Oh, and the quote by Commissioner Hagerty (see below) is priceless. Let me interpret, what he really said was, "with 20/20 hindsight, I can see clearly that we screwed up on these taxpayer funded solar bribes....of course, I was not commissioner when those decisions were made so I will be undeterred in making lots of new taxpayer funded bribes...so what if I choose a few lemons, its not like its my money".
When prices were high, many U.S. solar panel makers, including Solyndra, Massachusetts-based Evergreen Solar and New York-based SpectraWatt, bet that they could corner the market with new panel designs that were more efficient or did not use silicon. As prices fell, they have been forced into bankruptcy.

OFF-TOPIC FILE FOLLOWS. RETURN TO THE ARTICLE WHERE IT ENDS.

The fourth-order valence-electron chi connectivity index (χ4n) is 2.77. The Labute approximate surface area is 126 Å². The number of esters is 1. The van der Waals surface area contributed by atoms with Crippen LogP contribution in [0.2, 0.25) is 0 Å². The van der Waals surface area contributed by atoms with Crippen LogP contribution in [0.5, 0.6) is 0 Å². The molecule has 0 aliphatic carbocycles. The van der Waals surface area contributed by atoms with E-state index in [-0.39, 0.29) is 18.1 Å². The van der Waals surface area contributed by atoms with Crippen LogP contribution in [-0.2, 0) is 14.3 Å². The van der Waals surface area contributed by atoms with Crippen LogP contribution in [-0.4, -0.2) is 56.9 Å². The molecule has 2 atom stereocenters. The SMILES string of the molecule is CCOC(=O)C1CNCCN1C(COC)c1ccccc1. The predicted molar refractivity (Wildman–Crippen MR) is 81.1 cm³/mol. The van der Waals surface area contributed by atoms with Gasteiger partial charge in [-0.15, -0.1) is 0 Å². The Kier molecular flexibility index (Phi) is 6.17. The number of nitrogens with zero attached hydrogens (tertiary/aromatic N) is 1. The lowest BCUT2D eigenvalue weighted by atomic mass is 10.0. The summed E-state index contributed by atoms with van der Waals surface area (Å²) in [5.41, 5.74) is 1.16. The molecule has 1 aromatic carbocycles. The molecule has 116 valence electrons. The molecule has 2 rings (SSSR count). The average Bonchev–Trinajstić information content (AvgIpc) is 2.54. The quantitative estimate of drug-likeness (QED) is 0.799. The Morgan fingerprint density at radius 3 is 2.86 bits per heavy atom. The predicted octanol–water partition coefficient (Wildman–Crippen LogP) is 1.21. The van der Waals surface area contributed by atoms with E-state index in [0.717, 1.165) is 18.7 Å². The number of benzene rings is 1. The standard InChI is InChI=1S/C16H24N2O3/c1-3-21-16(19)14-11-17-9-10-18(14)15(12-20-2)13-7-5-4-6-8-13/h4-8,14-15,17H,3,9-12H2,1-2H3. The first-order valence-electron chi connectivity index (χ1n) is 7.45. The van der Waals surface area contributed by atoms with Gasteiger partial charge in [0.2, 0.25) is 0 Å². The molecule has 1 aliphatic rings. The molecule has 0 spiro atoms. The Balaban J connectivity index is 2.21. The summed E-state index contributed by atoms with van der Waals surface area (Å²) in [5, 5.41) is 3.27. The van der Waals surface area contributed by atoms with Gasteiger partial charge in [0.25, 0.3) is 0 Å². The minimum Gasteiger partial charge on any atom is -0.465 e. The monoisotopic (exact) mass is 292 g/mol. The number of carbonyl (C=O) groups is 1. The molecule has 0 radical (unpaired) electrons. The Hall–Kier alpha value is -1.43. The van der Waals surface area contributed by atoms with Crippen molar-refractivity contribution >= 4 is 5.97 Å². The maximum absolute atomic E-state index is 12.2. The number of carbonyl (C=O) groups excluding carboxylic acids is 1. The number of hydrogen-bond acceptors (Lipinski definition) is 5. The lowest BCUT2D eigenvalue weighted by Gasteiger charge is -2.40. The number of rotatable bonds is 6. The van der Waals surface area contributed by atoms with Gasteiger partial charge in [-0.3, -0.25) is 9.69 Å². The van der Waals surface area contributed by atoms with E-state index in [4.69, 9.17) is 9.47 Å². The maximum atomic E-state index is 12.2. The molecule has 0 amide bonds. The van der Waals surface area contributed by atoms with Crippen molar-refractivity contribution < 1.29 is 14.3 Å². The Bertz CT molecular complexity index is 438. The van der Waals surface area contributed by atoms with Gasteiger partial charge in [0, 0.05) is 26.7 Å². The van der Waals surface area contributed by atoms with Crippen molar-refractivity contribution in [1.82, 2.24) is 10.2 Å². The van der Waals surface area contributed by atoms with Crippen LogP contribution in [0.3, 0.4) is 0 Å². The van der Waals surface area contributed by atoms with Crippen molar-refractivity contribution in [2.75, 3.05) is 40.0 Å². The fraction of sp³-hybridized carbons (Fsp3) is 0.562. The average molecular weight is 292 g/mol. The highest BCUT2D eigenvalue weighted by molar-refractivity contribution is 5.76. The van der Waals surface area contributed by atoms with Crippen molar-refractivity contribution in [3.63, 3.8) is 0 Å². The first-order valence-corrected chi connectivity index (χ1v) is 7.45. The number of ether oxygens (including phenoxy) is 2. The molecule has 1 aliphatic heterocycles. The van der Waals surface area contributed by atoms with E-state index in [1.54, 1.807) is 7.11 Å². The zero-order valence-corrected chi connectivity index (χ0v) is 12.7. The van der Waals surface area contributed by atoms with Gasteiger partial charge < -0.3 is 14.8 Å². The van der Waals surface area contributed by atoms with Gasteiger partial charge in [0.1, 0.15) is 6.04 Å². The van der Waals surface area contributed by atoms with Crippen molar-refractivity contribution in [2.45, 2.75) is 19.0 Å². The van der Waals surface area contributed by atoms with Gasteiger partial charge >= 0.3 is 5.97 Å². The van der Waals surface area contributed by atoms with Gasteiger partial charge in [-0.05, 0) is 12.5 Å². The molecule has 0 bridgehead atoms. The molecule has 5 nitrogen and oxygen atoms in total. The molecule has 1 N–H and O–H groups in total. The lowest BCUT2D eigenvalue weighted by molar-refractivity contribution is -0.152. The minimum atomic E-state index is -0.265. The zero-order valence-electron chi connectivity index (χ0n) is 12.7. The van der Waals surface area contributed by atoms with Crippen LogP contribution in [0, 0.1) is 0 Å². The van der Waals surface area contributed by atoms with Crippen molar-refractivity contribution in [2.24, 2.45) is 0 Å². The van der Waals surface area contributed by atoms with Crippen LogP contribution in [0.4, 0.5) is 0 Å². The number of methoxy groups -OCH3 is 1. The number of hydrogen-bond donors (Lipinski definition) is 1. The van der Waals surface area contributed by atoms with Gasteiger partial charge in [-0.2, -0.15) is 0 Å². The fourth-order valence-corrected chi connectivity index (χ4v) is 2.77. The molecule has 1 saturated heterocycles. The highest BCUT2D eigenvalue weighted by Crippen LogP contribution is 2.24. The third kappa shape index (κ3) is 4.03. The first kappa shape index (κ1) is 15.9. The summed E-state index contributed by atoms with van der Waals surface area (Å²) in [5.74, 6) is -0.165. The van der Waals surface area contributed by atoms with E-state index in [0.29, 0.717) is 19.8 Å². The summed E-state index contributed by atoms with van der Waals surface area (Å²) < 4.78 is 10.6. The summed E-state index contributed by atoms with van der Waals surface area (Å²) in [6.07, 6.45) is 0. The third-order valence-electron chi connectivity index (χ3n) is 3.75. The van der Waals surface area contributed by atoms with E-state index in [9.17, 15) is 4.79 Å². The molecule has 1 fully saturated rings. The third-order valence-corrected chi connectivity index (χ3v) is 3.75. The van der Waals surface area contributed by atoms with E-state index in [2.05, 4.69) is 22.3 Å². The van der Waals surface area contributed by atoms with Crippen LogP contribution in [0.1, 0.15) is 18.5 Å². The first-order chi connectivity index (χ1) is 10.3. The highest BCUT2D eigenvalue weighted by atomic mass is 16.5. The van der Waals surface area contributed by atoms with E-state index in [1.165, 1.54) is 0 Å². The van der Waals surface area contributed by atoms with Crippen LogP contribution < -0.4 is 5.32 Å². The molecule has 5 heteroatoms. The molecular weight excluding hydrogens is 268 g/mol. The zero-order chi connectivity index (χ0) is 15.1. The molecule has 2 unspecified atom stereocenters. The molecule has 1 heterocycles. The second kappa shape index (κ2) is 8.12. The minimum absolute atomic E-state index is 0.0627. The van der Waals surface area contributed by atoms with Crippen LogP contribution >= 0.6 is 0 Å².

“All of a sudden … you’ve had a real crisis for manufacturers,” said Stephen Lacey, a member of the energy team at the Center for American Progress.
Lower prices have been good for companies that buy and install panels. The cost of solar power has drawn closer to that of other forms of energy, and the industry grew by 67 percent in 2010, according to the Solar Energy Industries Association.
But along with the ongoing financial crisis, the downturn in the market has frozen new investments in solar facilities. In the current environment, Tennessee officials are reluctant to consider new incentives for the industry.
“We’re not going to try to incentivize something that is not going to happen,” Hagerty said.